Santa Maria Addolorata al Celio is an early 20th century hospital chapel at Via di Santo Stefano Rotondo 5 in the rione Monti. There was also a roadside devotional chapel here, now demolished.
The site of the hospital is thought to have been that of an ancient lost monastery called Sant'Erasmo al Celio (see Sant'Erasmo), but unfortunately there is no archaeological evidence for this.
The land here was part of the patrimony of the Arciconfraternità di Santissimo Salvatore, officially founded in 1332 and which still exists -it has a chapel in the edifice housing the Scala Sancta (see San Lorenzo in Palatio ad Sancta Sanctorum). The members founded their Ospedale di San Giovanni in the following year.
The Pio Istituto dell'Addolorata was founded in 1902 by Giulia da Colloredo in memory of her husband Count Antonio Cerasi, who had died in 1899 and who expressed his wish for the foundation in his will. The very large building was completed in 1905.
Initially the institution functioned as an almshouse as well as a hospice, as it was intended for poor people unable to work because of illness or debility. However, it mutated into a proper medical hospital -the Ospizio dell'Addolorata. It kept its independence for almost seventy years, but the expectations of modern medical standards encouraged a merger with the much older San Giovanni hospital in 1973. This still exists as the Azienda Ospedaliera San Giovanni Addolorata.
The Azienda also took over the neighbouring Ospedale Britannico or "Calvary Hospital", with its heart-shaped chapel. See Cuore Materno di Maria.
The enormous, vaguely neo-Classical three-storey edifice is on the plan of an E, with a long central front range and three perpendicular back wings. The chapel is the third storey of the central back wing. It has its own architectural identity, being smaller than the footprint of the wing and so being surrounded by flat roofing which tops the second storey. In other words, it is like a small church hoisted up and plonked on top of the wing. It abuts the top storey of the main range via an antechamber.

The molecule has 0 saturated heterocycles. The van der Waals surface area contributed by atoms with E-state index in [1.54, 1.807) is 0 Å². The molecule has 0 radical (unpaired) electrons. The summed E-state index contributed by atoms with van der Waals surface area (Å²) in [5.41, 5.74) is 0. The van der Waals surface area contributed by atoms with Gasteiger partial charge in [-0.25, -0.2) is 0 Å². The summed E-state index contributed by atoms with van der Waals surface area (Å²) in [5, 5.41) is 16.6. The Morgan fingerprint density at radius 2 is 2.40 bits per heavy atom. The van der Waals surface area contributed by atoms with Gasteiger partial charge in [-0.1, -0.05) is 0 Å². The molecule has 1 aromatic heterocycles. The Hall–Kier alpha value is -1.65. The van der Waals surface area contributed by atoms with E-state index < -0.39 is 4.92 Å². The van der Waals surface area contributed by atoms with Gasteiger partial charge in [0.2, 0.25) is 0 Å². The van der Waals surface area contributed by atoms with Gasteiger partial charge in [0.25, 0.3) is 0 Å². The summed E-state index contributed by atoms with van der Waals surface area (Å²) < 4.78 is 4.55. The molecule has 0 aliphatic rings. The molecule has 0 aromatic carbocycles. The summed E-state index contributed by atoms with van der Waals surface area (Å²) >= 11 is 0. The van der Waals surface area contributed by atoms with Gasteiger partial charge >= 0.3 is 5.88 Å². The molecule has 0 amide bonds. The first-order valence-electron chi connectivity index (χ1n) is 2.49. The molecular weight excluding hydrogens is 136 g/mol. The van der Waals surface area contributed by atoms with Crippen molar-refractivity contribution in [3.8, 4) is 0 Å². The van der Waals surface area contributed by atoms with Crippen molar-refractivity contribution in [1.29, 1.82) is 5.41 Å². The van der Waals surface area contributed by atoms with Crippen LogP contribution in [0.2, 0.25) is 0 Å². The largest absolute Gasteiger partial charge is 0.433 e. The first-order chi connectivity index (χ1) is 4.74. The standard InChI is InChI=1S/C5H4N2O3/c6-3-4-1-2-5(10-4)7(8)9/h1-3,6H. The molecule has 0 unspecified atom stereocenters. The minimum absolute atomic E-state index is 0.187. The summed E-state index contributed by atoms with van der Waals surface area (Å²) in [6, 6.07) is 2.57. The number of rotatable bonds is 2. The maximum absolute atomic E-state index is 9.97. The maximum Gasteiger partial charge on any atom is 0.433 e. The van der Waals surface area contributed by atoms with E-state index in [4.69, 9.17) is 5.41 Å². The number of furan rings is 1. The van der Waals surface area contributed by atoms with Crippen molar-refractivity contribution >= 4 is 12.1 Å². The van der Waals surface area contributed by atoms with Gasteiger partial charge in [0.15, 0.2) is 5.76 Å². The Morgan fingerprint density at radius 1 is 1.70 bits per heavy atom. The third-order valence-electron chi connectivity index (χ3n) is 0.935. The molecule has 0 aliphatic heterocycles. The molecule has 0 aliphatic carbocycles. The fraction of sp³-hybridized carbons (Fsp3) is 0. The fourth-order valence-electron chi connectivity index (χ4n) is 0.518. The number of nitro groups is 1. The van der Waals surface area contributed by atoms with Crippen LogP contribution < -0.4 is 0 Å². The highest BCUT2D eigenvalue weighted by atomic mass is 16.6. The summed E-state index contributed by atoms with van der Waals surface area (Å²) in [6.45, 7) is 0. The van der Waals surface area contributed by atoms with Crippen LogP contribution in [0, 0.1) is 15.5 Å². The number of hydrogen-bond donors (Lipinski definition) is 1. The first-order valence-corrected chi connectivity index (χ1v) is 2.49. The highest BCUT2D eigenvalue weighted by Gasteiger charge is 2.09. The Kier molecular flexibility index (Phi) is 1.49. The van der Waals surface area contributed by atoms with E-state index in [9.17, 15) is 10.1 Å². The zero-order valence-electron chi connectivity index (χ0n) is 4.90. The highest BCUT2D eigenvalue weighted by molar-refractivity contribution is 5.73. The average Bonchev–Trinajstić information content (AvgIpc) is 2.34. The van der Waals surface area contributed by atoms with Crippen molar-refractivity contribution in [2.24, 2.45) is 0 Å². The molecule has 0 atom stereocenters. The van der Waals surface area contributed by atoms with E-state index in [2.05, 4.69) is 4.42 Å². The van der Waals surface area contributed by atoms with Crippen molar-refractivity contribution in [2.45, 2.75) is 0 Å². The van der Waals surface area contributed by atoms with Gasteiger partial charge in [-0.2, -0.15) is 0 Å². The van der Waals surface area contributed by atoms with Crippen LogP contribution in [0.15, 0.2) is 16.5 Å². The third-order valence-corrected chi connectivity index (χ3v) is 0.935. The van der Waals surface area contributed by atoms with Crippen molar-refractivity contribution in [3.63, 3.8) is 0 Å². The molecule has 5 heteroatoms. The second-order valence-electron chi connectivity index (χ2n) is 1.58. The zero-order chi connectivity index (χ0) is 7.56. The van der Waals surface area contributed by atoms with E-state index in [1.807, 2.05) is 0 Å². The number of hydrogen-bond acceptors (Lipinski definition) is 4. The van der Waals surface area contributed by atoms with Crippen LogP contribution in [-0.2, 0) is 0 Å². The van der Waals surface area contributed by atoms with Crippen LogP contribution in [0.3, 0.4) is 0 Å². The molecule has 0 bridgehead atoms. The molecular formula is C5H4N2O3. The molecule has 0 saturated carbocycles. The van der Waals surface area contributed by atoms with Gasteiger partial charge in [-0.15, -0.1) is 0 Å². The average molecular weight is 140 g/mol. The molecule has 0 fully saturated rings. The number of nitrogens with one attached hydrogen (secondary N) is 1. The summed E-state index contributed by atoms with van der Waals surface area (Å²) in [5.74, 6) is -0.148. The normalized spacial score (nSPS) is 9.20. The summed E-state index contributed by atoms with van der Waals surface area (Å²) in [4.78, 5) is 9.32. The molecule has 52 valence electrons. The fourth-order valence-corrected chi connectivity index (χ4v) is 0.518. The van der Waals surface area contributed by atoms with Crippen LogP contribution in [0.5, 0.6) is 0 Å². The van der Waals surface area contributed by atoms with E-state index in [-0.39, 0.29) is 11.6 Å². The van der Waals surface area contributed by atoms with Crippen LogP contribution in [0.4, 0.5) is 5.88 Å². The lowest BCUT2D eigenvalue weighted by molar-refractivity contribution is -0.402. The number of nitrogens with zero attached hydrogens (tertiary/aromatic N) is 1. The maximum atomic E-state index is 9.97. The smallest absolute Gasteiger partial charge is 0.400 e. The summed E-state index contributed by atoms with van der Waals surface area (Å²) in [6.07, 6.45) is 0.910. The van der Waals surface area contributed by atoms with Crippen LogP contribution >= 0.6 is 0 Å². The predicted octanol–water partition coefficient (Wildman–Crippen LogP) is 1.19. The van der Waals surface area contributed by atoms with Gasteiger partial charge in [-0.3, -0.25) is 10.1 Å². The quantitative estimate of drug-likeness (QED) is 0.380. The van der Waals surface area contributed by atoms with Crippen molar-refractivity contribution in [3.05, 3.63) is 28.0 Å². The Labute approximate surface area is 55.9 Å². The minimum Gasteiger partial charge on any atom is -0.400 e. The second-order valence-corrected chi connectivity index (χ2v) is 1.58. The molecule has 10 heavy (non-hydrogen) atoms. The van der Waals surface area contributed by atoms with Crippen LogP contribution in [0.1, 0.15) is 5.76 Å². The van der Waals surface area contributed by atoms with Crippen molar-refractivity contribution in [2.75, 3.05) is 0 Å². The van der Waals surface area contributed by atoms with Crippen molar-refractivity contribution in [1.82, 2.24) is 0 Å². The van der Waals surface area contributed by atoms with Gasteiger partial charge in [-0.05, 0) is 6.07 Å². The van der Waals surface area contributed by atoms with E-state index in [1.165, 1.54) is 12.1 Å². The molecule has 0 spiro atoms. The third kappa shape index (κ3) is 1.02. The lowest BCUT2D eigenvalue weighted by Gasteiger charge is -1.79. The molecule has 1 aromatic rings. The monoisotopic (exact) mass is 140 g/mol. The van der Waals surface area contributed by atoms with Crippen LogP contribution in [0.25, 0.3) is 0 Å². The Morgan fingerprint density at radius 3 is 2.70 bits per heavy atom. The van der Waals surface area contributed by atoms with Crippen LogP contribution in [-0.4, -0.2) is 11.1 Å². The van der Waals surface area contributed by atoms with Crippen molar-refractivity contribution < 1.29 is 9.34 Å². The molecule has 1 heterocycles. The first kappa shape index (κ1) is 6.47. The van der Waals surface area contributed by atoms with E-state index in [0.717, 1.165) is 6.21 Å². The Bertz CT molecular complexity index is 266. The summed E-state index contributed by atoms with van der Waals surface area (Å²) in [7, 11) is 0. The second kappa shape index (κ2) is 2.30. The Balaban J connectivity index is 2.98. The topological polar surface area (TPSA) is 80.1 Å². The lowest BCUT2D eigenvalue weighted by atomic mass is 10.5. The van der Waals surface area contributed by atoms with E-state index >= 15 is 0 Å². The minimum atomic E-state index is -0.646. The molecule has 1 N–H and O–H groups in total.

Perhaps because it is so far above the ground, the exterior of the chapel has no embellishments. The single nave has five bays, with a pitched and tiled roof and a round-headed windows in the side walls of each bay. The walls are otherwise blank, rendered in pink like the rest of the edifice. The sanctuary is a transverse rectangular apse, narrower and lower than the bay, with a single-pitched roof having a triangular hip on each side. Each side wall has a round-headed window.
Roadside chapel Edit
If you follow the road eastwards from Santo Stefano Rotondo al Celio towards the Lateran, you will find a wayside shrine to Our Lady in one of the blocked up arches of the Aqua Neroniana aqueduct. A little icon of Our Lady of Sorrows is in a blue box-shrine.
This shrine is attached to the blocking of a former chapel doorway, itself inserted into the blocking of the aqueduct arch when the remains of the aqueduct were converted into a vineyard wall in the Middle Ages. The doorway has a simple stone semi-circular archivolt resting on a pair of spindly square piers with vaguely Doric capitals. The doorway is not centred symmetrically in the larger arch, but the right hand pier abuts that of the latter.
This chapel seems to have been built when the hospital was founded, but is entirely obscure. The only reference to it that the writer has found is, oddly, on the contemporary Michelin map of Rome where it is shown. It was probably demolished in the mid 20th century, if not earlier.
Annas Rom Guide (Danish)